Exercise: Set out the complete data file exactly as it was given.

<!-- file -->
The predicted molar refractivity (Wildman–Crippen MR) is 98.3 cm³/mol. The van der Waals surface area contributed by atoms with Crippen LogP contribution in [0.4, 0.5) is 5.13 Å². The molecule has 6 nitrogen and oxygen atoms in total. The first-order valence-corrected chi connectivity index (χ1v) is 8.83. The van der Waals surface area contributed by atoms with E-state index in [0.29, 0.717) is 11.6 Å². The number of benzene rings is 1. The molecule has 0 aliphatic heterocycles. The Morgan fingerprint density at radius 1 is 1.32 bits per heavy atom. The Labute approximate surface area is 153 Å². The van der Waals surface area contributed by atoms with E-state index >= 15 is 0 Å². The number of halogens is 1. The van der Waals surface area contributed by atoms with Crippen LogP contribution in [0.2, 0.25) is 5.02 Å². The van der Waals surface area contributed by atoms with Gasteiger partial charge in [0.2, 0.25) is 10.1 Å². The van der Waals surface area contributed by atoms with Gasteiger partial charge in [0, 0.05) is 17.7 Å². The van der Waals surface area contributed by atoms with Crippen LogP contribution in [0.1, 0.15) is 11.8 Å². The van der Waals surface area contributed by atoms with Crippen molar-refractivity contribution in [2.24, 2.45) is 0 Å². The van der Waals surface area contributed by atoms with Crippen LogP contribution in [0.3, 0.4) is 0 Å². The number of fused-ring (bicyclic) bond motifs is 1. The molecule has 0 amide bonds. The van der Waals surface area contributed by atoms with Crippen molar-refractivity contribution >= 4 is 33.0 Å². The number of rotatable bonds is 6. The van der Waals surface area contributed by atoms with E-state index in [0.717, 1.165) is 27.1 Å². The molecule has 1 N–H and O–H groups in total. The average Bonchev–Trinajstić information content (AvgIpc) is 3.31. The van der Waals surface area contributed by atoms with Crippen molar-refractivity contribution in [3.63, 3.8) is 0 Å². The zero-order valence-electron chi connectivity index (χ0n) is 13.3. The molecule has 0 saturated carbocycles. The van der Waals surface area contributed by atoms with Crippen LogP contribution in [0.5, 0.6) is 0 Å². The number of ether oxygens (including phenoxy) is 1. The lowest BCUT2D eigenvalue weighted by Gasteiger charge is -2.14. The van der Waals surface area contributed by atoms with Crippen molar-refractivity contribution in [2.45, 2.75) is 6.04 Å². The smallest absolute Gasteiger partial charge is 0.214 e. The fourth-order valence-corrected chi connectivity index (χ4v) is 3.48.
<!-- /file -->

The predicted molar refractivity (Wildman–Crippen MR) is 98.3 cm³/mol. The van der Waals surface area contributed by atoms with Crippen LogP contribution in [0.4, 0.5) is 5.13 Å². The molecule has 6 nitrogen and oxygen atoms in total. The first-order valence-corrected chi connectivity index (χ1v) is 8.83. The van der Waals surface area contributed by atoms with E-state index in [0.29, 0.717) is 11.6 Å². The number of benzene rings is 1. The molecule has 0 aliphatic heterocycles. The Morgan fingerprint density at radius 1 is 1.32 bits per heavy atom. The Labute approximate surface area is 153 Å². The van der Waals surface area contributed by atoms with E-state index >= 15 is 0 Å². The number of halogens is 1. The van der Waals surface area contributed by atoms with Crippen LogP contribution in [0.2, 0.25) is 5.02 Å². The van der Waals surface area contributed by atoms with Gasteiger partial charge in [0.2, 0.25) is 10.1 Å². The van der Waals surface area contributed by atoms with Gasteiger partial charge in [0, 0.05) is 17.7 Å². The van der Waals surface area contributed by atoms with Crippen LogP contribution in [0.1, 0.15) is 11.8 Å². The van der Waals surface area contributed by atoms with Crippen molar-refractivity contribution in [2.24, 2.45) is 0 Å². The van der Waals surface area contributed by atoms with Crippen LogP contribution in [0.3, 0.4) is 0 Å². The number of fused-ring (bicyclic) bond motifs is 1. The molecule has 0 amide bonds. The van der Waals surface area contributed by atoms with Crippen molar-refractivity contribution >= 4 is 33.0 Å². The number of rotatable bonds is 6. The van der Waals surface area contributed by atoms with E-state index in [0.717, 1.165) is 27.1 Å². The molecule has 1 N–H and O–H groups in total. The average Bonchev–Trinajstić information content (AvgIpc) is 3.31. The van der Waals surface area contributed by atoms with Crippen molar-refractivity contribution in [3.63, 3.8) is 0 Å². The zero-order valence-electron chi connectivity index (χ0n) is 13.3. The molecule has 0 saturated carbocycles. The van der Waals surface area contributed by atoms with Crippen LogP contribution in [0.5, 0.6) is 0 Å². The number of ether oxygens (including phenoxy) is 1. The lowest BCUT2D eigenvalue weighted by Gasteiger charge is -2.14. The van der Waals surface area contributed by atoms with Crippen molar-refractivity contribution in [2.45, 2.75) is 6.04 Å². The smallest absolute Gasteiger partial charge is 0.214 e. The fourth-order valence-corrected chi connectivity index (χ4v) is 3.48.